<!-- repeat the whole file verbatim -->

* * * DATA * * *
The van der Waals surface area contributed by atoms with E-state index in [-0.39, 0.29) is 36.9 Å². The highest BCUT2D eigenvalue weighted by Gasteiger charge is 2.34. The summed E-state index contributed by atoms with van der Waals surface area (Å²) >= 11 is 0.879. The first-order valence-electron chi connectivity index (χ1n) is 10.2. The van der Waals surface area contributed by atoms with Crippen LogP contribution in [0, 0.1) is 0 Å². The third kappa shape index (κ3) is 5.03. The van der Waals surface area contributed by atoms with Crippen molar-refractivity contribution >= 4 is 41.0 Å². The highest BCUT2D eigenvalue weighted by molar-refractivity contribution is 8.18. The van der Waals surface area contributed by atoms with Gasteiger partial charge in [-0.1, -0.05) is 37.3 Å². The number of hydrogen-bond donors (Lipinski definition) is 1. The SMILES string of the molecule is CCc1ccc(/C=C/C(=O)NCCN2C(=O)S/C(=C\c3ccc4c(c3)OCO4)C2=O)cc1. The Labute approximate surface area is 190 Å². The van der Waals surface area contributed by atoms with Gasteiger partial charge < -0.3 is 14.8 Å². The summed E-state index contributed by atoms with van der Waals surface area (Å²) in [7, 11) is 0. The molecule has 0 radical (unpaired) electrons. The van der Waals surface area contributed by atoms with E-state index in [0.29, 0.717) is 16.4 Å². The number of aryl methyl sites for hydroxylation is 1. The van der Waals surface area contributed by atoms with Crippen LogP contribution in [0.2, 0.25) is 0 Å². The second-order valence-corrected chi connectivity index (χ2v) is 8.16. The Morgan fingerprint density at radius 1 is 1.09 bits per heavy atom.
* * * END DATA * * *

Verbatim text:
The van der Waals surface area contributed by atoms with E-state index in [-0.39, 0.29) is 36.9 Å². The highest BCUT2D eigenvalue weighted by Gasteiger charge is 2.34. The summed E-state index contributed by atoms with van der Waals surface area (Å²) >= 11 is 0.879. The first-order valence-electron chi connectivity index (χ1n) is 10.2. The van der Waals surface area contributed by atoms with Crippen LogP contribution in [0, 0.1) is 0 Å². The third kappa shape index (κ3) is 5.03. The van der Waals surface area contributed by atoms with Crippen molar-refractivity contribution >= 4 is 41.0 Å². The highest BCUT2D eigenvalue weighted by molar-refractivity contribution is 8.18. The van der Waals surface area contributed by atoms with Gasteiger partial charge in [-0.1, -0.05) is 37.3 Å². The number of hydrogen-bond donors (Lipinski definition) is 1. The SMILES string of the molecule is CCc1ccc(/C=C/C(=O)NCCN2C(=O)S/C(=C\c3ccc4c(c3)OCO4)C2=O)cc1. The Labute approximate surface area is 190 Å². The van der Waals surface area contributed by atoms with Gasteiger partial charge < -0.3 is 14.8 Å². The summed E-state index contributed by atoms with van der Waals surface area (Å²) in [7, 11) is 0. The molecule has 0 radical (unpaired) electrons. The van der Waals surface area contributed by atoms with E-state index in [0.29, 0.717) is 16.4 Å². The number of aryl methyl sites for hydroxylation is 1. The van der Waals surface area contributed by atoms with Crippen LogP contribution in [0.2, 0.25) is 0 Å². The second-order valence-corrected chi connectivity index (χ2v) is 8.16. The Morgan fingerprint density at radius 1 is 1.09 bits per heavy atom.